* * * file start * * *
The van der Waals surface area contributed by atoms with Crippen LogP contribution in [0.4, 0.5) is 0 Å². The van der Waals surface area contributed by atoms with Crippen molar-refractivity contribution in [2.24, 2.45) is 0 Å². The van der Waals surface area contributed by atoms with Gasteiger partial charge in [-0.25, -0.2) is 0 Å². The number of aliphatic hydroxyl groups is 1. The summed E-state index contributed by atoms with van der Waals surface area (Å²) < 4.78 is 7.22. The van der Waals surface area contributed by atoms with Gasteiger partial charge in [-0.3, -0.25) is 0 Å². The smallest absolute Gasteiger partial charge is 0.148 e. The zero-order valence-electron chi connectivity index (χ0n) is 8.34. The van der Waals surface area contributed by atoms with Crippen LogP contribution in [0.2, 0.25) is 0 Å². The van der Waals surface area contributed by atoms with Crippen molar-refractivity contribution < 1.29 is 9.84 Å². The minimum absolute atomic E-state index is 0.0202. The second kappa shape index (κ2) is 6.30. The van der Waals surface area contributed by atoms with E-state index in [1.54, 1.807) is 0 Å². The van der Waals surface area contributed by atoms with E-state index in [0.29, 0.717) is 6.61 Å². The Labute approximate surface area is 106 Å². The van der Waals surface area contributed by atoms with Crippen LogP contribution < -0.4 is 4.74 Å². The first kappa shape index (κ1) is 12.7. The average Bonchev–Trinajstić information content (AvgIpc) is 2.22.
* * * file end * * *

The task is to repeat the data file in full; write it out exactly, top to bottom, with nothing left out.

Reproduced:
The van der Waals surface area contributed by atoms with Crippen LogP contribution in [0.4, 0.5) is 0 Å². The van der Waals surface area contributed by atoms with Crippen molar-refractivity contribution in [2.24, 2.45) is 0 Å². The van der Waals surface area contributed by atoms with Gasteiger partial charge in [-0.25, -0.2) is 0 Å². The number of aliphatic hydroxyl groups is 1. The summed E-state index contributed by atoms with van der Waals surface area (Å²) < 4.78 is 7.22. The van der Waals surface area contributed by atoms with Gasteiger partial charge in [-0.3, -0.25) is 0 Å². The smallest absolute Gasteiger partial charge is 0.148 e. The zero-order valence-electron chi connectivity index (χ0n) is 8.34. The van der Waals surface area contributed by atoms with Crippen LogP contribution in [0.2, 0.25) is 0 Å². The van der Waals surface area contributed by atoms with Crippen molar-refractivity contribution < 1.29 is 9.84 Å². The minimum absolute atomic E-state index is 0.0202. The second kappa shape index (κ2) is 6.30. The van der Waals surface area contributed by atoms with E-state index in [1.54, 1.807) is 0 Å². The van der Waals surface area contributed by atoms with E-state index in [0.29, 0.717) is 6.61 Å². The Labute approximate surface area is 106 Å². The van der Waals surface area contributed by atoms with Crippen LogP contribution < -0.4 is 4.74 Å². The first kappa shape index (κ1) is 12.7. The average Bonchev–Trinajstić information content (AvgIpc) is 2.22.